If you're just starting out in a profession, you probably already know that LinkedIn will play an important part in your career. Not only do recruiters check your profile, but even some business or idea competitions consider it important during the initial screening. I'm going to tell you how to perfect your LinkedIn profile; and to help with that, I shall introduce you to Mr Scruffyboots, a person whose LinkedIn profile is everything that yours shouldn't be. His horrendous profile was what inspired me to write this article in the first place.
LinkedIn is a social-media platform. Your profile there is a digital CV on the internet that will help you to network with professionals and maybe get recruited as one. The trick is to build up your LinkedIn profile during your 4 years in university, so that you have a rich, informative profile by the time you enter the job market. 94% of recruiters look you up before hiring you, and you would want your LinkedIn profile to show up when they google you so it looks like you were prepared. Just go to LinkedIn.com, click on “Sign up”, and fill in the necessary information- it's almost like making a Facebook account.
Mr. Scruffyboots had a nice blazer on for his picture, which is a plus, but it looked like he cropped himself out from a wedding photo with his wife from 20+ years ago before he had his 3 kids and pot belly. You don't want that look. Use a recent photo of yourself, with no one else in the frame. Not a selfie, not with your dog, not in front of a photoshopped backdrop and definitely not wearing clothes that you wouldn't wear to work. You don't need it to be grossly artificial or boring either; a simple headshot of you with a good old smile will do the trick.
120 magical words
The “Headline” section is a hidden gem. People usually just type in their job descriptions, but you have 120 words to make yourself as marketable as possible. Be specific! Mr. Scruffyboots would seem a lot more professional if he used “Communications Specialist, XYZ Company” instead of “HR graduate, 2003”. Pro tip: LinkedIn is a search engine too, and the keywords in this section are what people will look up. Specify what field you specialize in, and it can be your tagline.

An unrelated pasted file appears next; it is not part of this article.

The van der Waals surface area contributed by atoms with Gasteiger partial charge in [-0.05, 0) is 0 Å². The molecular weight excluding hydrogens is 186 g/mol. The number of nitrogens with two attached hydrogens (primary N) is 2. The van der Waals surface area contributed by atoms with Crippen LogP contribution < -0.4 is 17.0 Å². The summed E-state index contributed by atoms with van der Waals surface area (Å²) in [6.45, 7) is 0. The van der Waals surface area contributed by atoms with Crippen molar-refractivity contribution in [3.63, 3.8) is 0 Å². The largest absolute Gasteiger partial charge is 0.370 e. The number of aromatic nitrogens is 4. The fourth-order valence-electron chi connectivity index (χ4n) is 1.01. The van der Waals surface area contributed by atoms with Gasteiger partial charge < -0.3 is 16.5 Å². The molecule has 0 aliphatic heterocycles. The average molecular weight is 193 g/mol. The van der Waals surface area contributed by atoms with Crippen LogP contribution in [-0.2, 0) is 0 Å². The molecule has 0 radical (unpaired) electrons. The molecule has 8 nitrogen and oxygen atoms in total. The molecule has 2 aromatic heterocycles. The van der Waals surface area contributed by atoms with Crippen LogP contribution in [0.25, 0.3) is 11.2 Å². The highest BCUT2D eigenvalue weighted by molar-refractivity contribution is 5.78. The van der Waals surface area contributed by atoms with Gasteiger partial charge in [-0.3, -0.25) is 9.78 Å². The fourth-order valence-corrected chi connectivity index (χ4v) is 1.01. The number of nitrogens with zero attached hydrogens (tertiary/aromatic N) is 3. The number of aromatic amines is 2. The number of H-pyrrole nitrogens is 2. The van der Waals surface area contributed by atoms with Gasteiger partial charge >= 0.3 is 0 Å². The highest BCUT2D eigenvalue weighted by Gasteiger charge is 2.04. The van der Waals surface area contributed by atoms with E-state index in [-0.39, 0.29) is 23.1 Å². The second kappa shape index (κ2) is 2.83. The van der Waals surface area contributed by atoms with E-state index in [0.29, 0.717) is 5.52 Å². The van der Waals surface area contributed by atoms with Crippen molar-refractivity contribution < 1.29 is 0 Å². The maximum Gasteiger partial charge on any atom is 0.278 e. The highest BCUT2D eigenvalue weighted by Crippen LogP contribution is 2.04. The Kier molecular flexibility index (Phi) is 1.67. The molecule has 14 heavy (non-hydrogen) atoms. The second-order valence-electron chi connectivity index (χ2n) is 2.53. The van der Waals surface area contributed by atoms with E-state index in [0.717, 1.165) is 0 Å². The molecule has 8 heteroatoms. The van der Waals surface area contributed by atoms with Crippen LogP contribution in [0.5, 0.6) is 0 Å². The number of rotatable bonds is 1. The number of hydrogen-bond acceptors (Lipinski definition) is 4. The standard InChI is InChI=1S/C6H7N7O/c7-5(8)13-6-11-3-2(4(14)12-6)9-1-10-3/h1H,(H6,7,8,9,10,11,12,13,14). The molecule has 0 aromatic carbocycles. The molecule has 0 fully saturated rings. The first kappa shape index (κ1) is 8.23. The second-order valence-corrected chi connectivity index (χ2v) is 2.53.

Compile it right
In the “Summary” section, don't just copy-paste your previous experiences from your resume- there is an entire different section for that, and a separate section to list your skills. You don't want to be another Mr. Scruffyboots and write “I love social networking” in your bio. Sell yourself as a professional. The recruiters want to know you and what you can bring to the table if hired; they don't want another typical bio filled with corporate jargon. Get creative - add a video, be charismatic and spontaneous. Body Language can really make a difference, and people do remember faces better than names.
This section validates your presence in the job market, and proves your credibility. Showcase your talents and skills. Make sure the sources who offered to recommend you are legitimate. Your past experiences/recommendations should provide details that specify exactly the trait you want to project. If you want to highlight your leadership characteristics, post about an event you organized with a team you led. If you want to highlight your designing skills, get a recommendation from a happy client. A glowing, organized, informative recommendation from a kind mentor is more effective than a vague copy-pasted recommendation from your boss. Your skills and accomplishments should stack up so that you come off as a holistic individual with great prospects ahead. The golden rule is “less is more”. Be as concise as possible- don't include unnecessary details. Unlike Mr. Scruffyboots, who thought writing about a three-legged race he won in college would be useful.
The final touches
After you sign up, make sure you add all the information that you're supposed to. Don't leave a section empty. An
incomplete profile is very off-putting for recruiters- it exhibits lack of commitment. It's helpful to have as many people connected to you on LinkedIn as possible, to show off your professional engagement. That doesn't mean adding your friends and family like you do on Facebook – don't add Tumpamoni from the house three blocks down unless she actually adds value to your professional life. Join Alumni groups from school, make groups with people with similar interests- there is a lot to learn from articles posted by others. Keep your profile up to date with each new accomplishment, and re-post articles that relate to your specialties. Don't upload inspirational quotes as articles in your LinkedIn profile like they do on Tumblr. Finally, proofread everything. I'm sure Mr. Scruffyboots' “I lick book reading and travelling” impressed no one. If needed, ask a mentor to check your profile for you.
Susmita is a student of English literature in North South University.